A hilarious new academic satire?

13 08 2018

The Shakespeare Requirement by Julie Schumacher



I’ve bemoaned the wait for a decent new campus novel for some time now as previously observed here.¬†Indeed, it’s been quite a while since I’ve talked positively about anything like this. I’d go so far as to suggest that the distinctive Cow Country is probably the only decent effort in this regard for some years. However, there is a new challenger. Following the success of her previous epistolary outing, Dear Committee Members, Julie Schumacher has launched a fully-fledged satire on higher education which sounds like it takes on all the expected targets:


The slings and arrows of outrageous fortune keep hitting beleaguered English professor Jason Fitger right between the eyes in this hilarious and eagerly awaited sequel to the cult classic of anhedonic academe, the Thurber Prize-winning¬†Dear Committee Members. Once more into the breach…
Now is the fall of his discontent, as Jason Fitger, newly appointed chair of the English Department of Payne University, takes arms against a sea of troubles, personal and institutional. His ex-wife is sleeping with the dean who must approve whatever modest initiatives he undertakes. The fearsome department secretary Fran clearly runs the show (when not taking in rescue parrots and dogs) and holds plenty of secrets she’s not sharing. The lavishly funded Econ Department keeps siphoning off English’s meager resources and has taken aim at its remaining office space. And Fitger’s attempt to get a mossbacked and antediluvian Shakespeare scholar to retire backfires spectacularly when the press concludes that the Bard is being kicked to the curricular curb.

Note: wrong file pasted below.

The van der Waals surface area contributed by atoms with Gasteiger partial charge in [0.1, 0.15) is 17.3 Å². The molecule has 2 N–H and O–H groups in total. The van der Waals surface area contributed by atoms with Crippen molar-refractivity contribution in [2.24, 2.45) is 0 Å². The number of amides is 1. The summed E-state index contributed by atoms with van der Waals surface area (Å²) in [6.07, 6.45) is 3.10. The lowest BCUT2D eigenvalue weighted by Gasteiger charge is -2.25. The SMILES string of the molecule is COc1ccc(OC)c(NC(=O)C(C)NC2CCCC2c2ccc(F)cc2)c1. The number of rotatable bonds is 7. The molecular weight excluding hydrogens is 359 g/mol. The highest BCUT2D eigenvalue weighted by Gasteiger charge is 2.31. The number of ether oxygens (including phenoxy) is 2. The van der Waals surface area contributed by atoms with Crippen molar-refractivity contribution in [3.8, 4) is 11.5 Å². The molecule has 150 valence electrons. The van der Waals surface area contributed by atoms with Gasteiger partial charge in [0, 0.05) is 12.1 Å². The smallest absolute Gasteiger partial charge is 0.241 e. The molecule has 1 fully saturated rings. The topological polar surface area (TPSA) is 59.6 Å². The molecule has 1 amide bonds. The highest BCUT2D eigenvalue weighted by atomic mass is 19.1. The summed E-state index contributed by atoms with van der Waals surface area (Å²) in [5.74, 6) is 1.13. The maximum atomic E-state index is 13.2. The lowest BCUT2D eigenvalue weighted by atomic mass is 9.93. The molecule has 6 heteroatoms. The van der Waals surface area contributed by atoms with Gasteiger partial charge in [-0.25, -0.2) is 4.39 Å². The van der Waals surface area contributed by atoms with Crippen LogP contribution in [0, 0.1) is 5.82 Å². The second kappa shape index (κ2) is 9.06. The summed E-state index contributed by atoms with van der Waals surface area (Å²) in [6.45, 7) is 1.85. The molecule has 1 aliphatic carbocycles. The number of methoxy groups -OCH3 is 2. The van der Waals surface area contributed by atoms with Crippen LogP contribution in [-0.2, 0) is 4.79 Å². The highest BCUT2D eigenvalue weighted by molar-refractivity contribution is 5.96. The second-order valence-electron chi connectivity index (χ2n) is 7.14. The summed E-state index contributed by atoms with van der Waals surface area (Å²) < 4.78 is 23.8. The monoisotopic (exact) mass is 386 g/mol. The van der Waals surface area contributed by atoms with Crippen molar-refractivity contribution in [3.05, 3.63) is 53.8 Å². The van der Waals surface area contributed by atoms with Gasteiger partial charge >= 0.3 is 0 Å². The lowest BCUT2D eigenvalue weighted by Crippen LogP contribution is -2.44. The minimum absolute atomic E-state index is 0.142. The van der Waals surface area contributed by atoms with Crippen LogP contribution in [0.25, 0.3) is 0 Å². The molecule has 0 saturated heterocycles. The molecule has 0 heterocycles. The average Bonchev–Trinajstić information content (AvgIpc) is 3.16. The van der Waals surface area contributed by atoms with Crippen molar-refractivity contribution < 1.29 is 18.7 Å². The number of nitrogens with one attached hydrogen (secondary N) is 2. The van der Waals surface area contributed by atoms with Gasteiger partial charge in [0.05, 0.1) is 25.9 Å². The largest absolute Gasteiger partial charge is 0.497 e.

Lord, what fools these mortals be! Julie Schumacher proves the point and makes the most of it in this delicious romp of satire.
Is it a delicious romp of satire? We’ll have to wait for the paperback (unless someone wants to send me a review copy) and then see what all the fuss is about. Is it as good as Cornford’s Microcosmographia Academica? Who knows, but “fearsome department secretary” doesn’t sound like a major character innovation and arguments about office space are tough to get a giggle out of. However, everyone who has read the book so far seems to like it – you can read all of the exceptionally positive reviews on Amazon.com here. I remain open-minded though and look forward to reading more about the slings and arrows in due course.

I really don’t want to read Kay Burley’s book

7 04 2011

First Ladies by Kay Burley

It isn’t published until May but I think I’ve heard enough already.



According to Steven Fielding “Kay Burley’s book betrays a venerable tradition”. This is probably the kindest thing that is said about it:

Sky News’s Kay Burley probably does not realise it, but her debut novel First Ladies forms part of a once-vibrant tradition within English literature: political women writing about politics.

For the most part writing about politics, as in real life, has been a man’s job. Disraeli and Trollope set the mould. But a few members of what Disraeli would undoubtedly have called “the fairer sex” have made a distinctive overlooked contribution to the canon.

Some will make snide fun of the limitations of Burley’s prose style. Others shall speculate on whom the “suave PM Julian Jenson” and “sexy TV reporter Isla McGovern” might be based. The most culturally and politically significant aspect of Burley’s novel, however, is the sorry place it leaves this once-noble literary tradition.

I like political fiction. I really don’t like the sound of this.

%d bloggers like this: